The main index on the Oslo Stock Exchange finally rose 1.57 percent on Wednesday, and thus continued the rise for the third day in a row.
Elsewhere in Europe, however, there were red arrows. The Euronext 100 in France, the Frankfurt DAX and the broad Stoxx Europe 600 index all fell sharply.
Today’s most traded share was Equinor, which rose 3.3 per cent, followed by Hydro and DNB, which rose 4.7 and 0.4 per cent, respectively.
Among Børsen’s 25 largest companies, only seven ended in a fall on Wednesday.
After a mixed development in Asia on Wednesday night, where the stock market indices in Japan, South Korea and Australia were slightly up, while both China and Hong Kong were slightly down, the signals from the largest European markets were that they will open up a little on Wednesday.
And the Oslo Stock Exchange accelerated from the start at 0900. After a few minutes, the main index was up almost two percent. Half an hour later, the rise was moderated somewhat to 1.2 percent.
Christian Lie in Formuesforvaltning describes the stock markets as unfathomable and says he “has actually given up predicting the short-term stock market development”.
– But we have seen historically that after a long period of bad mood, there are often small positive signals before the mood turns. But we must keep in mind that this is not fundamentally new. Few of the drivers who pulled the markets down have turned in a definite positive direction. We still have a significant monetary tightening ahead of us. The central bank governors have also pointed out that it can be challenging to control inflation without negative ripple effects on the economy, he says.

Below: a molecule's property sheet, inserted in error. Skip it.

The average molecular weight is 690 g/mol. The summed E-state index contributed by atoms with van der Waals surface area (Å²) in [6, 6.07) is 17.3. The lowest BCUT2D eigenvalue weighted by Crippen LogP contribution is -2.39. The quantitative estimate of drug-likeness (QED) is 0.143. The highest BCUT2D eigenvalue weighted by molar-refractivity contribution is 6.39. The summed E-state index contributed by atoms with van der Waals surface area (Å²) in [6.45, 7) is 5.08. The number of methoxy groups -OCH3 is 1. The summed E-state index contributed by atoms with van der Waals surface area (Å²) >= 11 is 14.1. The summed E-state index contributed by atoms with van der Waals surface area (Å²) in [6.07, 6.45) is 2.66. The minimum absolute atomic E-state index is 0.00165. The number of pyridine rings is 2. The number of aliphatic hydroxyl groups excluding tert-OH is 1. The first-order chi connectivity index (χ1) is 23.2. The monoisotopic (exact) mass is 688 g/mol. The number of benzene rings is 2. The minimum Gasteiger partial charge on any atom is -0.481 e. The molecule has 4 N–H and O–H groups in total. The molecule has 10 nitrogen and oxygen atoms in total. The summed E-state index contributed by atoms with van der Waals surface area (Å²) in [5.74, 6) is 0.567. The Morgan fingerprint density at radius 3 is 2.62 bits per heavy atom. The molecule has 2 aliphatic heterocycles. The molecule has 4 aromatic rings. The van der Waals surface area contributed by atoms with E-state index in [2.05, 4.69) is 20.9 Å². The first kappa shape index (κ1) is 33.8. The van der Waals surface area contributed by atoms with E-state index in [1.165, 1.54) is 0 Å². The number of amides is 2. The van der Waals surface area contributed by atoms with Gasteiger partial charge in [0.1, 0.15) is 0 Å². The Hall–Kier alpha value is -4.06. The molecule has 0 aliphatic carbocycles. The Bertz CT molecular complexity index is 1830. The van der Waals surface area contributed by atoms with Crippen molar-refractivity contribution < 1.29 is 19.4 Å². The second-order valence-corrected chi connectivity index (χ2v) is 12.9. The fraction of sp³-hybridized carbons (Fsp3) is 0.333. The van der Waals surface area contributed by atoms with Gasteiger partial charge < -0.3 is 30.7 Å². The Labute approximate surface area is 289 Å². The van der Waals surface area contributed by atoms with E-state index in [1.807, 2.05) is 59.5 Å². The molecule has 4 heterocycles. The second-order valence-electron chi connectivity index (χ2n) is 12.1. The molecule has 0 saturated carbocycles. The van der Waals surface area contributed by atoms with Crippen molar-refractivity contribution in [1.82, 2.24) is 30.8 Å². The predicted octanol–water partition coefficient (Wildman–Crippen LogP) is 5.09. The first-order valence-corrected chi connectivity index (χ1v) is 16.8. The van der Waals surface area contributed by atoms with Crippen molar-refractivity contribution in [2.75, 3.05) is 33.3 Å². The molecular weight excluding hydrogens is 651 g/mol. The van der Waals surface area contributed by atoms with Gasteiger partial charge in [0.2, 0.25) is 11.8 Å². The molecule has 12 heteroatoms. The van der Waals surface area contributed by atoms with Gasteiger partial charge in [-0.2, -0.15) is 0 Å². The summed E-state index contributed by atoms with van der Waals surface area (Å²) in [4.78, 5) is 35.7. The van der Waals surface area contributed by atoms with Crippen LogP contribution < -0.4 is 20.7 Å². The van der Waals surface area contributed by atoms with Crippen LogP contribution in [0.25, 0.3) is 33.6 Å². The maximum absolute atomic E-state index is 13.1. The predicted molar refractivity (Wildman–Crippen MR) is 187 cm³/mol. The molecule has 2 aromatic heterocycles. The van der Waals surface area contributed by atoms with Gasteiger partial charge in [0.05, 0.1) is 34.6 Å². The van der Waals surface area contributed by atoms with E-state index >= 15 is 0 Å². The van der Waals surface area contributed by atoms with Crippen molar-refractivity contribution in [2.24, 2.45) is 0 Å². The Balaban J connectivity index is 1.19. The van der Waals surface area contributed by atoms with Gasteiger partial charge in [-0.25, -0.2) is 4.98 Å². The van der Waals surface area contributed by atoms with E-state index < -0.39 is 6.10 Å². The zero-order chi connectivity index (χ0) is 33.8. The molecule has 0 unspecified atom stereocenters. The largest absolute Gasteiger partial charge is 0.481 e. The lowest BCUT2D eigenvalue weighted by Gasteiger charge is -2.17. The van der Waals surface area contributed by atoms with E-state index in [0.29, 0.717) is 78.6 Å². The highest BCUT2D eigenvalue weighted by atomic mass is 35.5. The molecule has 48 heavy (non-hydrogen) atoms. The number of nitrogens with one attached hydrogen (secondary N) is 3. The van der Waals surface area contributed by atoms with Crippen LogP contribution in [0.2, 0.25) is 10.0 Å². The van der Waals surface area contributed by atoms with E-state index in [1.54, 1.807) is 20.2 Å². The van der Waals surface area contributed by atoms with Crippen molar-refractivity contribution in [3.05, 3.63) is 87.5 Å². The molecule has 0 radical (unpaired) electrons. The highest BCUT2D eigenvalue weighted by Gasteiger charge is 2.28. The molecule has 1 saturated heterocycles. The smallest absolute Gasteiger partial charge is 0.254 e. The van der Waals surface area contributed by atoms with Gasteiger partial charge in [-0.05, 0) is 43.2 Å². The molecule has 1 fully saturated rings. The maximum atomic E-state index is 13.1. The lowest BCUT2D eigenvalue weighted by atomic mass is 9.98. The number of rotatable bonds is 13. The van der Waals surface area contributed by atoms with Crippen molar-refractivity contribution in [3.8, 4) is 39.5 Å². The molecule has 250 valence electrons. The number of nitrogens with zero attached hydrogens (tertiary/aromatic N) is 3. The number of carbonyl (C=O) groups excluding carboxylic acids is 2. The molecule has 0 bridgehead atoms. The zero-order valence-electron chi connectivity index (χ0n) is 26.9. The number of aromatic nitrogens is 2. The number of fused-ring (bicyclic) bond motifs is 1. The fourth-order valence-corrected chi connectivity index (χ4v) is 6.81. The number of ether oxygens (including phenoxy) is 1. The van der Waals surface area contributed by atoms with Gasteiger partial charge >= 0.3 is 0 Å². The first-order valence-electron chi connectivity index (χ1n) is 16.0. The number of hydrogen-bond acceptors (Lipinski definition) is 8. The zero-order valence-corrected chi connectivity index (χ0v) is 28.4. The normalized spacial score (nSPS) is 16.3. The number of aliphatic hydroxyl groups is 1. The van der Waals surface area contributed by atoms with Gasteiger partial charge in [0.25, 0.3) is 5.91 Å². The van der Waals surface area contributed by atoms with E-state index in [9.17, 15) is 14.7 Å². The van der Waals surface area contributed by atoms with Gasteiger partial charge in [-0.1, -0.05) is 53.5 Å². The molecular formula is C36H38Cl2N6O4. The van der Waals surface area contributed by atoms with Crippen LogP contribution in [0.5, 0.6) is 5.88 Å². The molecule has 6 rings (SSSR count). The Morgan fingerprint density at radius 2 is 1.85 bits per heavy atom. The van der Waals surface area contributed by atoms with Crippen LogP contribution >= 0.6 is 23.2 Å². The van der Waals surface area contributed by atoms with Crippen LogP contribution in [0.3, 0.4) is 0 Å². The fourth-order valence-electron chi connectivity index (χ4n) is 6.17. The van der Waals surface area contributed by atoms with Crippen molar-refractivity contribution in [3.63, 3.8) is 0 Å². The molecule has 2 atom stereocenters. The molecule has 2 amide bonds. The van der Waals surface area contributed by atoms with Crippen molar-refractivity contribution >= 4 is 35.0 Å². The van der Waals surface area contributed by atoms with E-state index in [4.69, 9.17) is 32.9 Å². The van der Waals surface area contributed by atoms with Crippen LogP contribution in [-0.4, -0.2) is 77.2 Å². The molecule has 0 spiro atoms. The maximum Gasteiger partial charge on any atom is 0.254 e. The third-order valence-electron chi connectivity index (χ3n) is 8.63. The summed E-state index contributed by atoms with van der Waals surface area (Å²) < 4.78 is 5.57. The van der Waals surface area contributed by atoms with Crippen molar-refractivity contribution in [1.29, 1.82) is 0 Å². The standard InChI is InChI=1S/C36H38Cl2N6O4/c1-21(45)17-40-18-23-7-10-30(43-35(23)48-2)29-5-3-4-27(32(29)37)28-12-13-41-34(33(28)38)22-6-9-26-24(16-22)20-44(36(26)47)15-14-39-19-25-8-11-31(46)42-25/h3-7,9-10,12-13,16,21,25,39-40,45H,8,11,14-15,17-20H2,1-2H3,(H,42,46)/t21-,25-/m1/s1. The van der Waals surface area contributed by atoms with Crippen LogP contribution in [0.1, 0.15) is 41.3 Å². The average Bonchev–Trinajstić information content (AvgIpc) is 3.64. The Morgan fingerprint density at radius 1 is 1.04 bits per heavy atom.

On Wednesday morning, inflation figures for April in the UK came in at nine per cent last year, somewhat lower than expected.
– The atmosphere on the stock exchanges is very fragile. If, for example, there are negative inflation signals, it can affect stock market developments. We have seen that the mood among many investors has become very pessimistic. Many private investors have begun to sell out of equity funds and large hedge funds have significantly reduced their exposure to equities, says Lie.
– At the same time, it seems that the markets are pricing in that there is a greater probability of recession than of stagflation, he says.
Stagflation means that growth weakens at the same time as inflation remains high and pushes up interest rates.
– Among other things, long-term interest rates have fallen somewhat. This indicates that the markets are beginning to price in that you do not need to raise interest rates as much as we might have imagined a few weeks ago.(Terms)Copyright Dagens Næringsliv AS and / or our suppliers. We would like you to share our cases using a link, which leads directly to our pages. Copying or other use of all or part of the content may only take place with written permission or as permitted by law. For additional terms look here.